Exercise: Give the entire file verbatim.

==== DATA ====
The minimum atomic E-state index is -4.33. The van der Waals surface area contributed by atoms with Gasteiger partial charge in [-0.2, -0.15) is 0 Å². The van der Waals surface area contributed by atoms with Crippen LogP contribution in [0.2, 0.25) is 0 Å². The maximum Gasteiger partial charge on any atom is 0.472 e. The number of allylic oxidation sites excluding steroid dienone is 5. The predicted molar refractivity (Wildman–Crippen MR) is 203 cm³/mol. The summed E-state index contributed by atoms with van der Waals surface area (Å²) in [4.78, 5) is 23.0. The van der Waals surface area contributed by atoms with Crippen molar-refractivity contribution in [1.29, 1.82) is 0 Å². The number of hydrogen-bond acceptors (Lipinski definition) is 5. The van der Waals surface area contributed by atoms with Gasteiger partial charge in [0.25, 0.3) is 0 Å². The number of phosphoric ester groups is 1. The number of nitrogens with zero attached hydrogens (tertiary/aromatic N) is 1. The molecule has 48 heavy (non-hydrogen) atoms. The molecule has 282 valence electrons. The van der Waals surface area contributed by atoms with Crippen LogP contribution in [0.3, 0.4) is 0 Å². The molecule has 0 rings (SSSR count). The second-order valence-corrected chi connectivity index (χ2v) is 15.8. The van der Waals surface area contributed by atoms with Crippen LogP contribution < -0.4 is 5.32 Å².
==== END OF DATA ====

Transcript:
The minimum atomic E-state index is -4.33. The van der Waals surface area contributed by atoms with Gasteiger partial charge in [-0.2, -0.15) is 0 Å². The van der Waals surface area contributed by atoms with Crippen LogP contribution in [0.2, 0.25) is 0 Å². The maximum Gasteiger partial charge on any atom is 0.472 e. The number of allylic oxidation sites excluding steroid dienone is 5. The predicted molar refractivity (Wildman–Crippen MR) is 203 cm³/mol. The summed E-state index contributed by atoms with van der Waals surface area (Å²) in [4.78, 5) is 23.0. The van der Waals surface area contributed by atoms with Crippen molar-refractivity contribution in [1.29, 1.82) is 0 Å². The number of hydrogen-bond acceptors (Lipinski definition) is 5. The van der Waals surface area contributed by atoms with Gasteiger partial charge in [0.25, 0.3) is 0 Å². The number of phosphoric ester groups is 1. The number of nitrogens with zero attached hydrogens (tertiary/aromatic N) is 1. The molecule has 48 heavy (non-hydrogen) atoms. The molecule has 282 valence electrons. The van der Waals surface area contributed by atoms with Crippen LogP contribution in [0.3, 0.4) is 0 Å². The molecule has 0 rings (SSSR count). The second-order valence-corrected chi connectivity index (χ2v) is 15.8. The van der Waals surface area contributed by atoms with Crippen LogP contribution < -0.4 is 5.32 Å².